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August 03, 1920 - Image 2

Resource type:
Text
Publication:
The Wolverine, 1920-08-03

Disclaimer: Computer generated plain text may have errors. Read more about this.

NEWSPAPER OF THE SUMMER
UNIVERSITY OF MICHIGAN.
ursday, and Saturday Afternoons.
Press Building, Maynard Street.
ness, 960; Editorial, 2414.
ICE HOURS:
:30 to 5:00 Daily, except Saturday.
:ceed 300 words, if signed, the signatures
ished in print, but as an evidence of
s will be published in The Wolverine
tor, if left or mailed to the office.
s will receive no consideration. No
3 unless the writer encloses postage.
necessarily endorse the sentiments ex-
ons.
NT, Jr................Managing Editor
ne 2414 or 12o.
. . .......Business Manager
one~ 960 or 2738.
ESF ASSISTANTS
hn J. Hamel, Jr. Robert S.. Kersey
SUE EDITORS
Hamilton Cochran
LUMN EbITOR
oward Weeks
.Y, AUGUST 3, 1920

) THE GOLDEN

roach of the fall semester, there
umors of great increases in room
es. conspiring to profiteer, and of
ding. Whether the landladies have
urize, we do not know, but there
tion to this nor any rise in prices
Like everytling else, the cost of
has gone up, and to meet the in-
>f expense, they must raise their
at little we have been able to gather
> days of 1914, it appears as though
ns have not -yet gone up more than
if they go no higher, the students
[emanded prices willingly, ;for .the
s increased Ioo percent since 1914.
;n the price of a room has gone up
portion to its quality and former
[dents have any grounds for griev-
dent is getting his money's worth
:lean room, fresh linen, good light-
nd the other requisites, he should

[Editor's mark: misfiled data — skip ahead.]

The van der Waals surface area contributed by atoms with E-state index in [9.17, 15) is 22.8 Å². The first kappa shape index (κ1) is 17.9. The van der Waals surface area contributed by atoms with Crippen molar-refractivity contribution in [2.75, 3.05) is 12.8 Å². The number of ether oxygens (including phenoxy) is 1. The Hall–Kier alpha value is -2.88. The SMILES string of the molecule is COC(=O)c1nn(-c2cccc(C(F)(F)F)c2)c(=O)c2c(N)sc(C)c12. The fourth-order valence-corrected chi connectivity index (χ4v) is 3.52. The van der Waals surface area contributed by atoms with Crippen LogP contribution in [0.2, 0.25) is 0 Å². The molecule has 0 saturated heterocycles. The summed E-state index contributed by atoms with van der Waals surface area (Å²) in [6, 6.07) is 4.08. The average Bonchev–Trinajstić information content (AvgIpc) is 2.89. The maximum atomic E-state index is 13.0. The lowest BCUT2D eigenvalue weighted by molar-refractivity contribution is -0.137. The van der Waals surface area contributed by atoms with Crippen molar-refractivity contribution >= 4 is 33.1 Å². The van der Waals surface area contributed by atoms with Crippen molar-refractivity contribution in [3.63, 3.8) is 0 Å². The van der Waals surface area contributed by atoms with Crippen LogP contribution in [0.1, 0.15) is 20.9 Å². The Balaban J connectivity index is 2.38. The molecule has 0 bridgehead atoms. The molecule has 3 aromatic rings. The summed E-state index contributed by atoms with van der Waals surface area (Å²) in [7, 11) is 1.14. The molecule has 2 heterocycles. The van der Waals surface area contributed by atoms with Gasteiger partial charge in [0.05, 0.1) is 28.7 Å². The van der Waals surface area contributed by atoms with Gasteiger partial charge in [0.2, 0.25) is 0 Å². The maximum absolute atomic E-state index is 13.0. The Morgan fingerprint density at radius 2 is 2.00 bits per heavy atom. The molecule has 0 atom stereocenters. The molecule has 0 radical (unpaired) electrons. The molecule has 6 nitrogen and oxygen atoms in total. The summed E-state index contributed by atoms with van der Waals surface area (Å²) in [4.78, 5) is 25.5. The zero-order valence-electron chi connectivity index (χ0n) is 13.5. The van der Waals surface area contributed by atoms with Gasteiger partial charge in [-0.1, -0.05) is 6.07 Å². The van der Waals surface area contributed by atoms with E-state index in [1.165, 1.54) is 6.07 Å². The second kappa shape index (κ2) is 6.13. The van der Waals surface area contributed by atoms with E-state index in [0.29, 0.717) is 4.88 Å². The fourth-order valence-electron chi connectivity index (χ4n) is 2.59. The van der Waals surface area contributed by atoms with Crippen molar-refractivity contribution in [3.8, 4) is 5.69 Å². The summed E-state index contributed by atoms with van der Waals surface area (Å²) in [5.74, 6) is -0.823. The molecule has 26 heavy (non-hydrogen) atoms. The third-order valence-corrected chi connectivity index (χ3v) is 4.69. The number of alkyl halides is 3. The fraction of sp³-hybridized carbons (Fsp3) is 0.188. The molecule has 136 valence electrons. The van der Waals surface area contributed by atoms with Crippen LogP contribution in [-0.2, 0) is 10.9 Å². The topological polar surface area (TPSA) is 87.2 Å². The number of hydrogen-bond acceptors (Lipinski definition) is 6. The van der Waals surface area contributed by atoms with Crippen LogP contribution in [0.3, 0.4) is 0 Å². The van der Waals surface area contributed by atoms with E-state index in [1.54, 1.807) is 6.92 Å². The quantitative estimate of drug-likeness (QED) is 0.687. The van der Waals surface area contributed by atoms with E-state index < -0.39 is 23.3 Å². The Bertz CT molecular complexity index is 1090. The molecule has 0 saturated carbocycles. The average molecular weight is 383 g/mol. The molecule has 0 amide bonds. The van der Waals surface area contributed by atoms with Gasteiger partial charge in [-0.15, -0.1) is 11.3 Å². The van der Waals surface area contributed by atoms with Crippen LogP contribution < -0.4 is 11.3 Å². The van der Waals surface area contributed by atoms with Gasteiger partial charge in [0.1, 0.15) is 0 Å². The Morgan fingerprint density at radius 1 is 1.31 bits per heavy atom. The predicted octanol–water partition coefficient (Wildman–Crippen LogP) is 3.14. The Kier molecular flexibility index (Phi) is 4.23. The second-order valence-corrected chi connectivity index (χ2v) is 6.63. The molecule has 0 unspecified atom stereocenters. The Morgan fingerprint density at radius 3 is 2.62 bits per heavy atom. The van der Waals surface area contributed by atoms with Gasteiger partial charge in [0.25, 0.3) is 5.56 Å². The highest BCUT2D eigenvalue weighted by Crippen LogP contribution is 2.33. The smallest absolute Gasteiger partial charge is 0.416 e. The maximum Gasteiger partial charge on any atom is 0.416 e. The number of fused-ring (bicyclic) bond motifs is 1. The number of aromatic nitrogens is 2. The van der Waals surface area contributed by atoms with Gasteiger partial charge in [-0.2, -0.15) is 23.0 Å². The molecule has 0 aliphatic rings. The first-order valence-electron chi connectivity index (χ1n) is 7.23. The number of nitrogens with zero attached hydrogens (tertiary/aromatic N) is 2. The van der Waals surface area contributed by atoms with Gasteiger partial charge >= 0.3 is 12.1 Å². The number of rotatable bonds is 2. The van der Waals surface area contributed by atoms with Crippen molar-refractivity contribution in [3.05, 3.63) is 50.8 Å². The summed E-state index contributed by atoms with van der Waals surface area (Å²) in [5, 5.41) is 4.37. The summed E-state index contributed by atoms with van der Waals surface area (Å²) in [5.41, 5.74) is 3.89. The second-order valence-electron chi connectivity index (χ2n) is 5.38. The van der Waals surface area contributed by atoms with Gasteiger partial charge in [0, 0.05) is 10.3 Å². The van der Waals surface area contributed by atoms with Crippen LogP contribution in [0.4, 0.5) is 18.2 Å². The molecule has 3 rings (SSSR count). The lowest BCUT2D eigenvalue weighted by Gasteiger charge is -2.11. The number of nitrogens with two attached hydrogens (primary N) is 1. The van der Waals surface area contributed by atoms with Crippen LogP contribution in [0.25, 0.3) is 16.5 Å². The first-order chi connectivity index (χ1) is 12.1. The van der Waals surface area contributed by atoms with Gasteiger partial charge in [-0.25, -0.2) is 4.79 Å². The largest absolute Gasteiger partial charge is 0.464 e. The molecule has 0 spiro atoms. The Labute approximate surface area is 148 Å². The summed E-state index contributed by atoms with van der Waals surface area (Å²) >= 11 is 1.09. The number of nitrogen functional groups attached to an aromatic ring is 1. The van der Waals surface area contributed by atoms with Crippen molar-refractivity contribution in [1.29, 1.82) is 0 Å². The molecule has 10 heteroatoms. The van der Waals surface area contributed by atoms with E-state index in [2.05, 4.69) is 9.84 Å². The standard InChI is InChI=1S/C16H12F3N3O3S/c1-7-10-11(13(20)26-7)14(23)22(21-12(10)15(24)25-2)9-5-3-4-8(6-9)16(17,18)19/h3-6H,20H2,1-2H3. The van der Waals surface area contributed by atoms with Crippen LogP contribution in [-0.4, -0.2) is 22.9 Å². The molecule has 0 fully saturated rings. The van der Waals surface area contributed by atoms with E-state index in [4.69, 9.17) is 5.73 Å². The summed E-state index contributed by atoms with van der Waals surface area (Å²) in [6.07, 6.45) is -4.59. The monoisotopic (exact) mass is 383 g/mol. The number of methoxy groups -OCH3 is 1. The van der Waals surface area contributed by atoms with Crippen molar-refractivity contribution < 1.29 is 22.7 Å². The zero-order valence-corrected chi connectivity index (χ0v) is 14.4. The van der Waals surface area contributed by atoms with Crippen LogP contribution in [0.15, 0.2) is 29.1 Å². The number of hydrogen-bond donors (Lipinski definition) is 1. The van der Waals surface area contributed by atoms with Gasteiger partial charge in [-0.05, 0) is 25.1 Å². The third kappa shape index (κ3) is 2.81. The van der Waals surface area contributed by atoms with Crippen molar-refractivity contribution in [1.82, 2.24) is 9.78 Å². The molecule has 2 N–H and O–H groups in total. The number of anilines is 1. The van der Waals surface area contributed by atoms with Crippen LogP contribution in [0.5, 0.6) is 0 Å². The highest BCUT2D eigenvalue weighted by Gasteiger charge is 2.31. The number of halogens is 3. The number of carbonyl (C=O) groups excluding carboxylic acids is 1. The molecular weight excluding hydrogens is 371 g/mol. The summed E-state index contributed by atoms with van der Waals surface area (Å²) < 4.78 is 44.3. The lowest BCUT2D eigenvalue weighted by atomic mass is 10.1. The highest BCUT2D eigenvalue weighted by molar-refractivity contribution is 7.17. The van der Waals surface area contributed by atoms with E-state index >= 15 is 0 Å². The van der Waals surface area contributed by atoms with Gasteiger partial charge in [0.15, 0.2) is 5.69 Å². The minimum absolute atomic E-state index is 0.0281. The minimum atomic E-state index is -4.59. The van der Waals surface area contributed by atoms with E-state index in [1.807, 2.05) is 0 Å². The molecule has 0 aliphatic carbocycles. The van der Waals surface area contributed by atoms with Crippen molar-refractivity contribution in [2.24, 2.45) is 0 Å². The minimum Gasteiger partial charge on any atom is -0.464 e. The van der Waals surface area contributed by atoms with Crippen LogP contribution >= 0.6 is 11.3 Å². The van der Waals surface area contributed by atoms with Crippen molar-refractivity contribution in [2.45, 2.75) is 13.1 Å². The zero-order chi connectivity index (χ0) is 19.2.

illingly, but if the price is above its
s the time to kick and kick hard.
dents have done nothing more than
lly, and the landladies may feel so
will raise their prices to such an
will be profiteers, if they are not so
is where their reasoning will fall
profiteer. It is common talk that
rlen are coming to Michigan in time,
:ome in the next few years, land-
rather out of date. If prices went
sharp business man, also a loyal
find it worth his while in the way
ect such a dormitory. Each time
rofiteers, she hastens the end of'her
: of her colleagues.
ut making hay while the sun shines
we also remember one about killing
id the golden eggs.
NQUETS WOULD HELPI
quet of the Men's and Women's
>s was successful. There was a
iich was quite distinct, which made
i other gatherings. The spirit of
)operation prevailed, and on every
he characteristic note of educators,
serve. Some 170 students of the
Ittended, men and women who nine
ear are superintendents, principals,
the country's schools. They had
or a sorttofpcommunion, and they
ideas on topics of common interest.
e opinion that such a gathering is
Michigan. In few other schools is
such a meeting and a like oppor-
g, mixing, and talking with leading
ich a banquet, it is poss>le to go
and to learn new phases of diffi-
No person present at the banquet
that he had wasted his time, and
d have left without grasping a new
natters and thinking that Michigan
e two of the world's best offerings.
let and the few meetings have been
of them of the same kind would
ation at Michigan and in the world.

the restaurant men admitted that five cents just
about covered costs. With prohibition and the new
prices on coffee and milk we shall probably be driven
to a point where we shall be willing to drink water.
Editorial Comment
-AUSTRALIA'S MONROE DOCTRINE
Australia has an Asiatic problem and a Monroe
doctrine closely allied to ours. If anything she feels
a still greater menace from her close geographical
position to the overflowing millions of Asia than we
do in this country, except, possibly, on the Pacific
coast, where apprehension is very strong. The peo-
ple of Australia and New Zealand are determined
that theirs shall be "a white man's country." They